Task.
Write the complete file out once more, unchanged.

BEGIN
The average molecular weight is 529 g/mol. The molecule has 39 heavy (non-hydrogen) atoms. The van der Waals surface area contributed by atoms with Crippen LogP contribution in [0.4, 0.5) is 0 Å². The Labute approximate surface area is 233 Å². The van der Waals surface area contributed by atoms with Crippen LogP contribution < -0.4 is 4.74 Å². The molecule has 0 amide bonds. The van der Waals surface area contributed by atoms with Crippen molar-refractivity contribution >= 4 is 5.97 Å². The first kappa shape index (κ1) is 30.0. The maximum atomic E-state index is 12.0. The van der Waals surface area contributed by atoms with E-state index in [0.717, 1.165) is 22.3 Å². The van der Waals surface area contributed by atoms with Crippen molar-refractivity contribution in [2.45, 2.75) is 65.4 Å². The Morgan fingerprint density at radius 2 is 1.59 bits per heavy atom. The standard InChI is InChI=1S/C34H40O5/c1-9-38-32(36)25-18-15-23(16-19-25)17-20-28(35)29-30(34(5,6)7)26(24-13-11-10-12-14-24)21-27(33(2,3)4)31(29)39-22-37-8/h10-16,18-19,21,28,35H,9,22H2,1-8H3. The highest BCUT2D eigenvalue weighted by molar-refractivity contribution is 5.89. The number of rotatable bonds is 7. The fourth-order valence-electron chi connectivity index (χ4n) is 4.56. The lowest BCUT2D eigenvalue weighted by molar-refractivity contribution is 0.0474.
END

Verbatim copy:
The average molecular weight is 529 g/mol. The molecule has 39 heavy (non-hydrogen) atoms. The van der Waals surface area contributed by atoms with Crippen LogP contribution in [0.4, 0.5) is 0 Å². The Labute approximate surface area is 233 Å². The van der Waals surface area contributed by atoms with Crippen LogP contribution < -0.4 is 4.74 Å². The molecule has 0 amide bonds. The van der Waals surface area contributed by atoms with Crippen molar-refractivity contribution >= 4 is 5.97 Å². The first kappa shape index (κ1) is 30.0. The maximum atomic E-state index is 12.0. The van der Waals surface area contributed by atoms with E-state index in [0.717, 1.165) is 22.3 Å². The van der Waals surface area contributed by atoms with Crippen molar-refractivity contribution in [2.45, 2.75) is 65.4 Å². The Morgan fingerprint density at radius 2 is 1.59 bits per heavy atom. The standard InChI is InChI=1S/C34H40O5/c1-9-38-32(36)25-18-15-23(16-19-25)17-20-28(35)29-30(34(5,6)7)26(24-13-11-10-12-14-24)21-27(33(2,3)4)31(29)39-22-37-8/h10-16,18-19,21,28,35H,9,22H2,1-8H3. The highest BCUT2D eigenvalue weighted by molar-refractivity contribution is 5.89. The number of rotatable bonds is 7. The fourth-order valence-electron chi connectivity index (χ4n) is 4.56. The lowest BCUT2D eigenvalue weighted by molar-refractivity contribution is 0.0474.